The apartment had a sink and toilet, a table and chairs, one big bed and three cots. Uncle Ted had hung two sheets from the rafters. One to section off the toilet and one to separate the sleeping area from the table and chairs. One little rectangle window rested between the eaves of the house. The light shone through in a stream into the room. You could see the rectangle of light on the sheet that hung by the beds. Uncle Ted had given Annie a package of paper he had gotten from work. He worked at the paper mill. To Annie it was a wonderful gift. She used several sheets of paper to form the windows and curtains, just like the ones at the farm. She drew and drew until she had made the sink, the big cook stove, the little window. She even drew a pie to cool on the edge. She drew Hedrow the big orange Tom Cat. She took her time and tried very hard to remember every detail of their beautiful kitchen. Her Mommy read her Bible and tended to the twins. She would smile when Annie would say “Look Mommy.” Annie was very pleased with herself. For a moment, it seemed to help. Everything seemed so dark in the city. The buildings were close together. The winter seemed to last forever and with Daddy gone. Annie felt if she could bring some light into their little home it might not seem so bad. It was almost Christmas and Annie remembered how Mommy would decorate the kitchen, with ribbons and popcorn, buttons and beads. They had a little tree every year and Mommy always put it in the kitchen instead of the parlor. She said that Christmas should be kept in your heart and the heart of their home was the kitchen. Annie began to work on her decorations. She colored until her fingers were sore. The twins were delighted with all the colors. When Daddy came home he had important news. He said he had been offered work on a big farm. They had housing there and the town had a great school. He was certain that they would love it. He said the family that owned the farm needed help and he thought Mommy could get a little work too. Annie listened to her Daddy. She watched his face to see when he would notice how she had transformed the little apartment into the kitchen from their farm. Finally, he looked around and said, “My goodness this looks so much like our old kitchen I thought I was there for a minute!” Annie smiled and said, “Really Daddy?” he reached out and pulled her to him. He had on a big itchy wool coat. His red beard was rough and over grown. Annie didn’t mind. She looked into his blue eyes. They sparkled with light and laughter. He spun her around and grabbed Mommy. Annie would never forget her Daddy singing “If you got the money Honey, I got the time”, Mommy in her blue housecoat and bare feet. Her blonde hair was pinned up and it fell upon her shoulders when he spun her around. The light that hung from the center of the room swayed back and forth. The twins ran around behind them squealing. Annie looked at all her hard work. She felt as happy in that moment as she ever had in her life. She would never forget the low light and the colors of her crayon kitchen on that happy night. Daddy had brought hamburgers wrapped in wax paper and ice cold Coca Cola’s. He had peppermint sticks and oranges and Mommy lit some candles. He told them they would pack their things in the morning and head to their new home. He told Annie they had cows, chickens and a big yellow cat with a whole litter of kittens. As Annie went to sleep the moonlight was so bright the little stream of light lit up the whole room. She thought to herself, she would never be swallowed by darkness. She knew that with a little effort you can always draw some light.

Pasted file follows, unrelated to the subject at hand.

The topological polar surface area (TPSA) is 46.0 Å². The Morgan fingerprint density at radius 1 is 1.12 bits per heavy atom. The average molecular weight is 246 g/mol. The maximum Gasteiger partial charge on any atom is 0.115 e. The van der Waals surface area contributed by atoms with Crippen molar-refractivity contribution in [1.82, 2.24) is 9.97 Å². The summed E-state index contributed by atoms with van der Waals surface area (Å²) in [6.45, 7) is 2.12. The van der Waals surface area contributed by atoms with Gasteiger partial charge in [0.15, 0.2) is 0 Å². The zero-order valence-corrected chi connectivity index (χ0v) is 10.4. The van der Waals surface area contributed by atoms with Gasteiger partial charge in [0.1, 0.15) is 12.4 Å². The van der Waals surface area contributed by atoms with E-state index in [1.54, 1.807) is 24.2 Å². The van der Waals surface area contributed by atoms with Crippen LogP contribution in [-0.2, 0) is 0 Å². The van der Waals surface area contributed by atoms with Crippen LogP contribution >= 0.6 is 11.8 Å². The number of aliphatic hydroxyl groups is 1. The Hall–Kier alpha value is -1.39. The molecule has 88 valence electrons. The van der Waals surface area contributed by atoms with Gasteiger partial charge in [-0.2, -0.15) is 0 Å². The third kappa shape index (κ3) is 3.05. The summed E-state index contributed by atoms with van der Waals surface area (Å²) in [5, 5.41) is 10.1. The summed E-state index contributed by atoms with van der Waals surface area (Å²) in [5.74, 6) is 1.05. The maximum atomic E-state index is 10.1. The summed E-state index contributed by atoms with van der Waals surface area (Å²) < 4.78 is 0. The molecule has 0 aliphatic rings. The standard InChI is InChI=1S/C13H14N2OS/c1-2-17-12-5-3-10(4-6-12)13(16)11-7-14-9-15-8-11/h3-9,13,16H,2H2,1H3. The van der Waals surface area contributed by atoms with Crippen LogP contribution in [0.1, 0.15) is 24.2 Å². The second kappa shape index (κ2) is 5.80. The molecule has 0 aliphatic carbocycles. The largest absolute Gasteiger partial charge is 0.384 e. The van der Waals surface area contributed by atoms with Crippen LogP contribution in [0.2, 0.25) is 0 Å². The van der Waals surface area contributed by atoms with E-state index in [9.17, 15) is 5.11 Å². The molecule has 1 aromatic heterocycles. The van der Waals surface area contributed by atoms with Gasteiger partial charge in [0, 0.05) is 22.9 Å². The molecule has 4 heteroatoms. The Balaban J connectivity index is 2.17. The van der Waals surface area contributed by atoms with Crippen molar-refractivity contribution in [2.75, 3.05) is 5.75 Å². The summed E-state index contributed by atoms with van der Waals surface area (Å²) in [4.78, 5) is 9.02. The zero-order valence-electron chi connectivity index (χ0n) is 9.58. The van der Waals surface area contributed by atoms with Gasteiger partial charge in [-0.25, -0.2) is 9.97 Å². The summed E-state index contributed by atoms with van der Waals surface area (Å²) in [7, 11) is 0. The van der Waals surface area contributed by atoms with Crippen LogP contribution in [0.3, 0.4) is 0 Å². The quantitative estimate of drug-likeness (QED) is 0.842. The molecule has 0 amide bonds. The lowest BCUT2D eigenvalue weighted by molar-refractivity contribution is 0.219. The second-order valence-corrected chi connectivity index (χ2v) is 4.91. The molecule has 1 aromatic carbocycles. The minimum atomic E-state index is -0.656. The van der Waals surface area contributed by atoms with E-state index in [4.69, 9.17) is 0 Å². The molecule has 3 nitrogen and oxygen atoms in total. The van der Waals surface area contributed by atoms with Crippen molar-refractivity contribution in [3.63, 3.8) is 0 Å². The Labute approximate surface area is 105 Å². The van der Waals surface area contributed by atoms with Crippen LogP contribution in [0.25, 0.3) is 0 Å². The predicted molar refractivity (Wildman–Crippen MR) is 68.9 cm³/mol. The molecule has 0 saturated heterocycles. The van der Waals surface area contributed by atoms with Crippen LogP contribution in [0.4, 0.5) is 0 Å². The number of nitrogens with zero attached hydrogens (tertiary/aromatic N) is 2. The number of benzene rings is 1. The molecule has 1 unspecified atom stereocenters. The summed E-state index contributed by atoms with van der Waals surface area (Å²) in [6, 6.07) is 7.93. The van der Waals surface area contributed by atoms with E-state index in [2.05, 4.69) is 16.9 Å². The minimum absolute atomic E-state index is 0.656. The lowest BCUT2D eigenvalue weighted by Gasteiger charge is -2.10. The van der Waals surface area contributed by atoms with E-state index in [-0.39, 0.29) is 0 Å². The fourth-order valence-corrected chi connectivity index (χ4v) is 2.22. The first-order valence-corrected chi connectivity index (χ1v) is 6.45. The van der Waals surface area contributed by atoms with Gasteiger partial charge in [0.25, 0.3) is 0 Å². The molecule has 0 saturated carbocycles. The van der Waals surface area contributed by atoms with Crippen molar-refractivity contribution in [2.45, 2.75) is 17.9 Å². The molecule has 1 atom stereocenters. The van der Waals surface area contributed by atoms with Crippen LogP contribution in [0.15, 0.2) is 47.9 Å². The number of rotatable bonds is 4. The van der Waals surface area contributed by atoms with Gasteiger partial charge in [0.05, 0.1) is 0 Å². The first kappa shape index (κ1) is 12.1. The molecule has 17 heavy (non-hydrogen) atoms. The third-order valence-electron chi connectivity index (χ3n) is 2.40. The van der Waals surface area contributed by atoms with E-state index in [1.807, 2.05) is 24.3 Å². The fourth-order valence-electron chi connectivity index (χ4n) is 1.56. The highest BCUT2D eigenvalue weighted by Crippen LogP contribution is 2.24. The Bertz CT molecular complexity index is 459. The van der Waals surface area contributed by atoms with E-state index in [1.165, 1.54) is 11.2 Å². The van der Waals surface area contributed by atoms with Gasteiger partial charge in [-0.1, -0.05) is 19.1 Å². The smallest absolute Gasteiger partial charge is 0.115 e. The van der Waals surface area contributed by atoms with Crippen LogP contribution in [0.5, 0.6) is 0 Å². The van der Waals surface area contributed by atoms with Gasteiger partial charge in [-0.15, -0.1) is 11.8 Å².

Short story and photo by T.K. Tolbert

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ap1Heart beating, blood pumping,

Necessary to live, to love,

Breath filling your lungs, oxygen,

Necessary to your survival,

Eyes open, line of sight,

Necessary to see,

Limbs strong, limber,

Necessary to movement,

Mouth opens, mouth shuts, tongue and teeth,

Necessary to speak and eat,

Ears open,

Necessary for you to hear,

Fingers reach,

Necessary for you to touch,

Soul, life force within you,

Necessary for you to be you,

Brain, motor skills, movement, central,

Necessary for thought, imagination, all else,

Heart breaking, breath labored, Vision blurred,

Knees weak, tongue swollen, ears ringing,

Fingers clenched, Soul wounded, thoughts erratic,

Fear, fear of what will be, loss of sameness,

Whatever the situation, If self-inflicted or put upon you by another,

You may need to run, you may need to leave, you may need to create,

Embrace new, thoughts, new ideas, new people, new places,

Leave behind negative thought, people, places, things,

The universe will guide you,

Unfamiliar, unknown,

Change, love of self

Necessary for growth, Necessary for self-preservation, Necessary for happiness

By T.K. Tolbert




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#Southern #Poem #Literature #Original
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wp7Winter white, I remember,

Palest night, mid December,

So much love, tongue can’t tell,

Sent from above, under a spell,

Sweet girl child, born this eve,

I won’t be wild, never leave,

Keep you with me, all my days,

How do I love thee, in so many ways,

Heart so warm, full of pride,

Keep you from harm, by my side,

Soft and dear, sweet, sweet face,

I know why I’m here, I found my place

By T.K. Tolbert